As far as Vorians position on the voting issue, I disagree with him. However, he still should be able to voice his opinion. Now, people can tell him his opinion is wrong, or why they disagree with him or are voting differently, that I am ok with. The exception I take is that he was told he should not be posting his opinion, ostensibly because Planet Ubuntu isnt about politics. Yet we see LOTS of politicing and no one tells the left that they cannot post.

    To clarify I have more libertarian leanings. Morally I feel you should do what you want, so long as it infringes upon no one else. I support gay marriage, abortion, and I support the right to bear arms. So I am somewhat left and somewhat right. But even those I disagree with vehemently, I think should be able to voice their opinion.

    What I have found though is that folks that claim to be liberal, are most generally not. It is not pro-choice, rather it is pro-choice in issues that they believe you should have a choice in. Other issues they are decidedly anti-choice. (This is not true always of course, many liberals are truely liberal in the literal sense of the word, not the political, liberal in some things orthodoxed and controlling in others).

    @LI,

    Which is exactly my problem with political liberals. As the things THEY think I should not be doing (cussing, using words like yall, talking about my relationships) they try to enforce that upon me. It is not a live and let live attitude from political liberals.

    A very good example is abortions. As mentioned I am libertarian. The Libertarian Party platform on abortion is a hands off. Some are morally opposed to it, some are morally for it. But the party position is that it is none of the government’s business.

    In one case I stated that I think the government should be strictly NEUTRAL regarding abortion, no laws for or against, and that a woman should decide for herself whether she gets an abortion when pregnant. But I hoped that by the fifth or sixth month she had made her decision. But either way it was not a decision for government.

    The response from one of the political liberals I was talking to was “OH! Because YOU think I should have this baby I should! YOU want ME barefoot and pregnant! yada yada…” This despite the fact that I had clearly said my position was the OPPOSITE of that and that it should be the WOMAN that decided her own fate.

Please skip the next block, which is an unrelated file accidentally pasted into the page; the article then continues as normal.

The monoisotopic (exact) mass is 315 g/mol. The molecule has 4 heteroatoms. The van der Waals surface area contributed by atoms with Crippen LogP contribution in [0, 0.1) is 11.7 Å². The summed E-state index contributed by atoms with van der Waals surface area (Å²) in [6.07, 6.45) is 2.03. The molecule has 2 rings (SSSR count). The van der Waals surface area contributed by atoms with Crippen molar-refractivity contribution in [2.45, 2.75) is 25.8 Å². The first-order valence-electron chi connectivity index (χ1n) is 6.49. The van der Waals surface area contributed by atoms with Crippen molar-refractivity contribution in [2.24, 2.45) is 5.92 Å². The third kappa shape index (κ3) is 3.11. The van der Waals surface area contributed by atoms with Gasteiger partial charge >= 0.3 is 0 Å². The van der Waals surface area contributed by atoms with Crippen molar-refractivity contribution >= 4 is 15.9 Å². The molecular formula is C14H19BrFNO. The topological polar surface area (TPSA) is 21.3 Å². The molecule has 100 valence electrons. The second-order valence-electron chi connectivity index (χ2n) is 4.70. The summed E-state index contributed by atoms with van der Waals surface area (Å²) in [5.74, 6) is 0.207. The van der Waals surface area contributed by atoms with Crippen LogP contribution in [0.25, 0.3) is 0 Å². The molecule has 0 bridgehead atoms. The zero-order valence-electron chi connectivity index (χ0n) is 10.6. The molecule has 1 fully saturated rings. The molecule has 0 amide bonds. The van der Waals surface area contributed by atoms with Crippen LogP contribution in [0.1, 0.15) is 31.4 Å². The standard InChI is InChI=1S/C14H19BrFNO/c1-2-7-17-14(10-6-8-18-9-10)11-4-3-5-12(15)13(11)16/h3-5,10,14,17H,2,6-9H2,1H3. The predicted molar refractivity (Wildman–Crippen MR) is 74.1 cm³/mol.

So when I read these occasional posts from Jono supporting more freedom I dig it. But sadly, he is a rare breed at Canonical and in the Ubuntu ranks.

  • http://raetsel.wordpress.com raetsel

    An interesting post and deep level diversity is not something I have come across as a concept before. However I’m not sure I understand what the second quote about the Harrison, Price, Gavin, and Florey study is trying to say.

    I read it as saying that differences in how conscientious people were and how important they thought the outcome of a task was, affected team cohesion and performance.

    Isn’t this an area where you don’t want much diversity? Who wants less conscientious people on a team? Or people who don’t actually care about the outcome of a project?

    Mind you in this aspect I can see a difference between a team that is put together by an employer and a community that people choose to join.

    When your boss is after a result, having less conscientious people in a team is a pain in the ass but in a community the work will be done by the conscientious and any contribution from the less conscientious is a bonus. Unless of course the less conscientious are somehow disproportionately using up scarce resources of the community.

  • Sveinung

    Ll: It’s that I’m not allowed to think* that it should be forced on others. What they call “tolerance” limits the mind, What I call “tolerance” limits physical** actions.

    • as in hold the position, not postmodern “feel” ** not sure if this is the correct English word. If “physical” includes thinking, talking about ideas or trying to change other peoples mind in a peaceful way I used the wrong word
  • http://www.aoirthoir.com Joseph James Frantz

    @Sveinung

    EXACTLY. The folks that I run into that claim to be liberal are more often about controlling what I THINK, how I FEEL, what BELIEFS I am allowed to have. This does of course seep into what i am allowed to do, with them constantly trying to prevent me from doing it. Whereas conservatives tend to try to prevent actions, not discourse. Both are unacceptable to me. But talking about it is ok.

  • marku

    i suppose i should mail my Christmas cards now before some liberal-turd makes christian and jewish holiday celebrations illegal.